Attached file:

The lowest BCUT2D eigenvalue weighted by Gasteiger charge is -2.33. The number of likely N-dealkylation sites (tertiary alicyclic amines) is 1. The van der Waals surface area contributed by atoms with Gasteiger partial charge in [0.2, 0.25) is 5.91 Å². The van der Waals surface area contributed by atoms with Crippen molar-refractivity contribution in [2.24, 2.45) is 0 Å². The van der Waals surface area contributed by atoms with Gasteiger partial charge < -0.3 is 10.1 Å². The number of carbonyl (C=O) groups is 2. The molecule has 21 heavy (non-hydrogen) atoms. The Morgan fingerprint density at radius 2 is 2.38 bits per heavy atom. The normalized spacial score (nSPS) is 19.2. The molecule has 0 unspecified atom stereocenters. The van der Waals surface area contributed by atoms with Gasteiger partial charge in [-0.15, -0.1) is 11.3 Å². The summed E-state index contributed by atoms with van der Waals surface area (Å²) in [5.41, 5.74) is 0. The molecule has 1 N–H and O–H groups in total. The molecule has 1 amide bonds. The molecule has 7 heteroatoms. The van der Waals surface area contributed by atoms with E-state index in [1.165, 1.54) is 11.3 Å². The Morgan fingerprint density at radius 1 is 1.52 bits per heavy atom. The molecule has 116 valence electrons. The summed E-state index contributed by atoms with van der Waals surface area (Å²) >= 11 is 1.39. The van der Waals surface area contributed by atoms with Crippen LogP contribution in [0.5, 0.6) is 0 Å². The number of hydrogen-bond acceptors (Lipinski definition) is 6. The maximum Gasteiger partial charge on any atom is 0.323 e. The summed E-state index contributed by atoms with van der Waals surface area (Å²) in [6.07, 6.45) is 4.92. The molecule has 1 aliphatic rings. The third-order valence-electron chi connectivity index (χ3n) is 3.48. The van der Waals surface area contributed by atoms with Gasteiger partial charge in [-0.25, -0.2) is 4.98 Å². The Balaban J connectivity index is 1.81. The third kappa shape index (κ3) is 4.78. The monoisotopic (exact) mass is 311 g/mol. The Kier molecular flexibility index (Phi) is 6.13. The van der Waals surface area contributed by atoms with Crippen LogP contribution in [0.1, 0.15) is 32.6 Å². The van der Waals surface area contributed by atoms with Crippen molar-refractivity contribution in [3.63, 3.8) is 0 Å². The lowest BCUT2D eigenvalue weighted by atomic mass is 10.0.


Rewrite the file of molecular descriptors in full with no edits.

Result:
The lowest BCUT2D eigenvalue weighted by Gasteiger charge is -2.33. The number of likely N-dealkylation sites (tertiary alicyclic amines) is 1. The van der Waals surface area contributed by atoms with Gasteiger partial charge in [0.2, 0.25) is 5.91 Å². The van der Waals surface area contributed by atoms with Crippen molar-refractivity contribution in [2.24, 2.45) is 0 Å². The van der Waals surface area contributed by atoms with Gasteiger partial charge < -0.3 is 10.1 Å². The number of carbonyl (C=O) groups is 2. The molecule has 21 heavy (non-hydrogen) atoms. The Morgan fingerprint density at radius 2 is 2.38 bits per heavy atom. The normalized spacial score (nSPS) is 19.2. The molecule has 0 unspecified atom stereocenters. The van der Waals surface area contributed by atoms with Gasteiger partial charge in [-0.15, -0.1) is 11.3 Å². The summed E-state index contributed by atoms with van der Waals surface area (Å²) in [5.41, 5.74) is 0. The molecule has 1 N–H and O–H groups in total. The molecule has 1 amide bonds. The molecule has 7 heteroatoms. The van der Waals surface area contributed by atoms with E-state index in [1.165, 1.54) is 11.3 Å². The Morgan fingerprint density at radius 1 is 1.52 bits per heavy atom. The molecule has 116 valence electrons. The summed E-state index contributed by atoms with van der Waals surface area (Å²) >= 11 is 1.39. The van der Waals surface area contributed by atoms with Crippen LogP contribution in [0.5, 0.6) is 0 Å². The number of hydrogen-bond acceptors (Lipinski definition) is 6. The maximum Gasteiger partial charge on any atom is 0.323 e. The summed E-state index contributed by atoms with van der Waals surface area (Å²) in [6.07, 6.45) is 4.92. The molecule has 1 aliphatic rings. The third-order valence-electron chi connectivity index (χ3n) is 3.48. The van der Waals surface area contributed by atoms with Gasteiger partial charge in [-0.25, -0.2) is 4.98 Å². The Balaban J connectivity index is 1.81. The third kappa shape index (κ3) is 4.78. The monoisotopic (exact) mass is 311 g/mol. The Kier molecular flexibility index (Phi) is 6.13. The van der Waals surface area contributed by atoms with Crippen LogP contribution in [0.1, 0.15) is 32.6 Å². The van der Waals surface area contributed by atoms with Crippen molar-refractivity contribution in [3.63, 3.8) is 0 Å². The lowest BCUT2D eigenvalue weighted by atomic mass is 10.0.